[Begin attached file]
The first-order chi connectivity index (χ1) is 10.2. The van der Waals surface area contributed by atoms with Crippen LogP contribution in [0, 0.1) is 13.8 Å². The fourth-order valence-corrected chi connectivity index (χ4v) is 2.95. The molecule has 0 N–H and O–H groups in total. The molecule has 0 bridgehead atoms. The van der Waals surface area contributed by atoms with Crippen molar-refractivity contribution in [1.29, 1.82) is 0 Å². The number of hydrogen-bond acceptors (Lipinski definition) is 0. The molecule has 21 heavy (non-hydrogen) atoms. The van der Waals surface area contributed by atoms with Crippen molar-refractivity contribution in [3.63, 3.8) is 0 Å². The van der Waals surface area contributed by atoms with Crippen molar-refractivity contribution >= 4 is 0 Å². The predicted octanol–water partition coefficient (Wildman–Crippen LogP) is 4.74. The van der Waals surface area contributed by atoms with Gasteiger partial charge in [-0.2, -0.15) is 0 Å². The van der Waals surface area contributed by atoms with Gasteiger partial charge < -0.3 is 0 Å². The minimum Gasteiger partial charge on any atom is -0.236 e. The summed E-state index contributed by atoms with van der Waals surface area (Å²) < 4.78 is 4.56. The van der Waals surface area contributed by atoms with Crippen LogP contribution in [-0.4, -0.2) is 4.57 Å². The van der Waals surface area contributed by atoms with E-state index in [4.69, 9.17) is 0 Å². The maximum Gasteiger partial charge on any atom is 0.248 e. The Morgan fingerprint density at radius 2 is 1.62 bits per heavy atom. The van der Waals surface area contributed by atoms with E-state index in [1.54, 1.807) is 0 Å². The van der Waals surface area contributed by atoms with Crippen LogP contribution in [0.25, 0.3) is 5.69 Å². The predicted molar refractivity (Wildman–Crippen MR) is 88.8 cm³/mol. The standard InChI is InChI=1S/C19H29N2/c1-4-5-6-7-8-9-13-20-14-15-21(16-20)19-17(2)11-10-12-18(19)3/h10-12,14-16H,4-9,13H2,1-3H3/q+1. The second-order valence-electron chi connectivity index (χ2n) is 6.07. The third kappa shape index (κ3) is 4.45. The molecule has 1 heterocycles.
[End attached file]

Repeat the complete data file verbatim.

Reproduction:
The first-order chi connectivity index (χ1) is 10.2. The van der Waals surface area contributed by atoms with Crippen LogP contribution in [0, 0.1) is 13.8 Å². The fourth-order valence-corrected chi connectivity index (χ4v) is 2.95. The molecule has 0 N–H and O–H groups in total. The molecule has 0 bridgehead atoms. The van der Waals surface area contributed by atoms with Crippen molar-refractivity contribution in [1.29, 1.82) is 0 Å². The number of hydrogen-bond acceptors (Lipinski definition) is 0. The molecule has 21 heavy (non-hydrogen) atoms. The van der Waals surface area contributed by atoms with Crippen molar-refractivity contribution in [3.63, 3.8) is 0 Å². The van der Waals surface area contributed by atoms with Crippen molar-refractivity contribution >= 4 is 0 Å². The predicted octanol–water partition coefficient (Wildman–Crippen LogP) is 4.74. The van der Waals surface area contributed by atoms with Gasteiger partial charge in [-0.2, -0.15) is 0 Å². The van der Waals surface area contributed by atoms with Gasteiger partial charge < -0.3 is 0 Å². The minimum Gasteiger partial charge on any atom is -0.236 e. The summed E-state index contributed by atoms with van der Waals surface area (Å²) < 4.78 is 4.56. The van der Waals surface area contributed by atoms with Crippen LogP contribution in [-0.4, -0.2) is 4.57 Å². The van der Waals surface area contributed by atoms with E-state index in [4.69, 9.17) is 0 Å². The maximum Gasteiger partial charge on any atom is 0.248 e. The Morgan fingerprint density at radius 2 is 1.62 bits per heavy atom. The van der Waals surface area contributed by atoms with E-state index in [1.54, 1.807) is 0 Å². The van der Waals surface area contributed by atoms with Crippen LogP contribution in [0.25, 0.3) is 5.69 Å². The predicted molar refractivity (Wildman–Crippen MR) is 88.8 cm³/mol. The standard InChI is InChI=1S/C19H29N2/c1-4-5-6-7-8-9-13-20-14-15-21(16-20)19-17(2)11-10-12-18(19)3/h10-12,14-16H,4-9,13H2,1-3H3/q+1. The second-order valence-electron chi connectivity index (χ2n) is 6.07. The third kappa shape index (κ3) is 4.45. The molecule has 1 heterocycles.